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Topographic Feature Maps - 2
Map of part of the body surface in
the somatosensory cortex of a
Direction map for sound signals
in the so-called “optical tectum”
of an owl
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Biological Self-Organizing Maps - 1
 The subject of SOMs arose from the question of
how such topology-preserving mappings might
arise in neural networks
 It is probable that in biological systems that much
of the organization of such maps is genetically
determined, BUT:
 The brain is estimated to have ~1013 synapses
(connections), so it would be impossible to
produce this organization by specifying each
connection in detail
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Biological Self-Organizing Maps - 2
 A more likely scenario is that there are genetically
specifed mechanisms of structure formation
that result in the creation of the desired
 These could operate before birth, or as part of
later maturation, involving interaction with the
 There is much evidence for such changes:
– the normal development of edge-detectors in the visual
cortex of newborn kittens is suppressed in the absence
of sufficient visual experience
– the somatosensory maps of adult monkeys have been
observed to adapt following the amputation of a finger
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Biological Self-Organizing Maps - 3
Readaptation of the somatosensory map of the hand region of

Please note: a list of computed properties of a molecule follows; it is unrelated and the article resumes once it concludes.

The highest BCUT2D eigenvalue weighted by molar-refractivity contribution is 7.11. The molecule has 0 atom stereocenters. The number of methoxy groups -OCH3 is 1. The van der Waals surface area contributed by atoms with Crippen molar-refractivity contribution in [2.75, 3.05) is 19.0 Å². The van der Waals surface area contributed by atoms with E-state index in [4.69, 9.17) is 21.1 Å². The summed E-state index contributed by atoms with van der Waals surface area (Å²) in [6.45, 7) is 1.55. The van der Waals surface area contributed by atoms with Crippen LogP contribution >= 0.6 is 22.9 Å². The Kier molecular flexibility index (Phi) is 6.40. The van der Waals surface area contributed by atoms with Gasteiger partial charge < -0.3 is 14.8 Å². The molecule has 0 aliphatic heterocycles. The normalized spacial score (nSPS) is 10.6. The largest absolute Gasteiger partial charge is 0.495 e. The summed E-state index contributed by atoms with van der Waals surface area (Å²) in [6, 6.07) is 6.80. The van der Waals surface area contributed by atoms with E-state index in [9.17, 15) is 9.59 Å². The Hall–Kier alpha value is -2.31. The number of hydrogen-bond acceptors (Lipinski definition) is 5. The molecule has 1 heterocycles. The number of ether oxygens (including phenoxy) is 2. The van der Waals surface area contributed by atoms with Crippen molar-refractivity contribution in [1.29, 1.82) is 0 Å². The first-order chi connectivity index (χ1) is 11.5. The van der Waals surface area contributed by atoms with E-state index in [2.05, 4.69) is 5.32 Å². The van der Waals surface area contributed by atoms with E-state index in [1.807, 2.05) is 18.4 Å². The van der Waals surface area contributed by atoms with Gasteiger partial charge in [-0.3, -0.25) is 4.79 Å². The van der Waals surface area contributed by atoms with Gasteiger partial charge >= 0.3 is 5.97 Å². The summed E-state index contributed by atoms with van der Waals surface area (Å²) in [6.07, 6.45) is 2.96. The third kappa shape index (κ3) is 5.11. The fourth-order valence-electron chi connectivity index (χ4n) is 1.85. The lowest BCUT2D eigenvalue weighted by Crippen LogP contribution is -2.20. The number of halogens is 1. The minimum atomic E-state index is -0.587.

an adult nocturnal ape due to the amputation of one finger.
Several weeks after the amputation of the middle finger (3), the
assigned region has disappeared and the adjacent regions
have spread out.
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Artificial Self-Organizing Maps - 1
 In the NN models we have seen so far, every
neuron in a layer is connected to every neuron in
the next layer of the network
 The location of a neuron in a layer plays no role
in determining its connectivity or weights
 With SOMs, the ordering of neurons within a layer
plays an important role:
How should the neurons organize their connectivity to
optimize the spatial distribution of their responses
within the layer?
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Artificial Self-Organizing Maps - 2
 The purpose of this optimization is to achieve the
Similarity of
Proximity of
excited neurons
 Such a mapping allows neurons with similar tasks
to communicate over especially short connection
paths - important for a massively parallel system
 Moreover, it results in the formation of
topographic feature maps:
– most important similarity relationships among the
input signals are converted into spatial relationships
between responding neurons
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Kohonen’s Self-Organizing Network - 1
 (1982) Teuvo Kohonen, “Self-organized formation